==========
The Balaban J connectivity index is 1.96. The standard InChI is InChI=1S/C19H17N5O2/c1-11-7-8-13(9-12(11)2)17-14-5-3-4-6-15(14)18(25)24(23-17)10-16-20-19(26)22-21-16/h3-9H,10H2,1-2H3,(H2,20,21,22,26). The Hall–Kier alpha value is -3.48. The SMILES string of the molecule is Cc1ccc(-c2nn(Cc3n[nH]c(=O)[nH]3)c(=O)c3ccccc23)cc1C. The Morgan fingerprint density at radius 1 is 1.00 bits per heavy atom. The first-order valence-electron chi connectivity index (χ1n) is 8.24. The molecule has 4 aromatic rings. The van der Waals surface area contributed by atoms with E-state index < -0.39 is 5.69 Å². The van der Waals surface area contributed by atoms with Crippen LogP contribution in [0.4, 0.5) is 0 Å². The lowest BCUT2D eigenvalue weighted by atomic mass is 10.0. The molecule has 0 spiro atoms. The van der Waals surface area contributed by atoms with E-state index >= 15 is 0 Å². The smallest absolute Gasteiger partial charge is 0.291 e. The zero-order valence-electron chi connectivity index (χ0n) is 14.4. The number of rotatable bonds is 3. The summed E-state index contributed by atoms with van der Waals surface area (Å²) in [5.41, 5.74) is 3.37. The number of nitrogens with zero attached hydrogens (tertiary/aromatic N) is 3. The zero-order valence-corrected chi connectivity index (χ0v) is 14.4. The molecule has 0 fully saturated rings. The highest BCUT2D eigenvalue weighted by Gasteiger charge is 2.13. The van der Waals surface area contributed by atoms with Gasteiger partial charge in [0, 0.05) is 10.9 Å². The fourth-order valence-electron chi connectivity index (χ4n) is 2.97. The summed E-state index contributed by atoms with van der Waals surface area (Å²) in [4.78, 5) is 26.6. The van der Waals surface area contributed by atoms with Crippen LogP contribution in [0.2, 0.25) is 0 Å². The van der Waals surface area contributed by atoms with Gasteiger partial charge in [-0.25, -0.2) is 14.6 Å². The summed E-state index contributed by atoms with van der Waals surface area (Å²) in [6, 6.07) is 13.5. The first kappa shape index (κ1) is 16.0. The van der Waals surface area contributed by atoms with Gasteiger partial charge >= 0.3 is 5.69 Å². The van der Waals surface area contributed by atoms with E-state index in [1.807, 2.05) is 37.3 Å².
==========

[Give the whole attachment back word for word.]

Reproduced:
The Balaban J connectivity index is 1.96. The standard InChI is InChI=1S/C19H17N5O2/c1-11-7-8-13(9-12(11)2)17-14-5-3-4-6-15(14)18(25)24(23-17)10-16-20-19(26)22-21-16/h3-9H,10H2,1-2H3,(H2,20,21,22,26). The Hall–Kier alpha value is -3.48. The SMILES string of the molecule is Cc1ccc(-c2nn(Cc3n[nH]c(=O)[nH]3)c(=O)c3ccccc23)cc1C. The Morgan fingerprint density at radius 1 is 1.00 bits per heavy atom. The first-order valence-electron chi connectivity index (χ1n) is 8.24. The molecule has 4 aromatic rings. The van der Waals surface area contributed by atoms with E-state index < -0.39 is 5.69 Å². The van der Waals surface area contributed by atoms with Crippen LogP contribution in [0.4, 0.5) is 0 Å². The lowest BCUT2D eigenvalue weighted by atomic mass is 10.0. The molecule has 0 spiro atoms. The van der Waals surface area contributed by atoms with E-state index >= 15 is 0 Å². The smallest absolute Gasteiger partial charge is 0.291 e. The zero-order valence-electron chi connectivity index (χ0n) is 14.4. The number of rotatable bonds is 3. The summed E-state index contributed by atoms with van der Waals surface area (Å²) in [5.41, 5.74) is 3.37. The number of nitrogens with zero attached hydrogens (tertiary/aromatic N) is 3. The zero-order valence-corrected chi connectivity index (χ0v) is 14.4. The molecule has 0 fully saturated rings. The highest BCUT2D eigenvalue weighted by Gasteiger charge is 2.13. The van der Waals surface area contributed by atoms with Gasteiger partial charge in [0, 0.05) is 10.9 Å². The fourth-order valence-electron chi connectivity index (χ4n) is 2.97. The summed E-state index contributed by atoms with van der Waals surface area (Å²) in [4.78, 5) is 26.6. The van der Waals surface area contributed by atoms with Crippen LogP contribution in [0.2, 0.25) is 0 Å². The van der Waals surface area contributed by atoms with Gasteiger partial charge in [-0.25, -0.2) is 14.6 Å². The summed E-state index contributed by atoms with van der Waals surface area (Å²) in [6, 6.07) is 13.5. The first kappa shape index (κ1) is 16.0. The van der Waals surface area contributed by atoms with Gasteiger partial charge >= 0.3 is 5.69 Å². The van der Waals surface area contributed by atoms with E-state index in [1.807, 2.05) is 37.3 Å².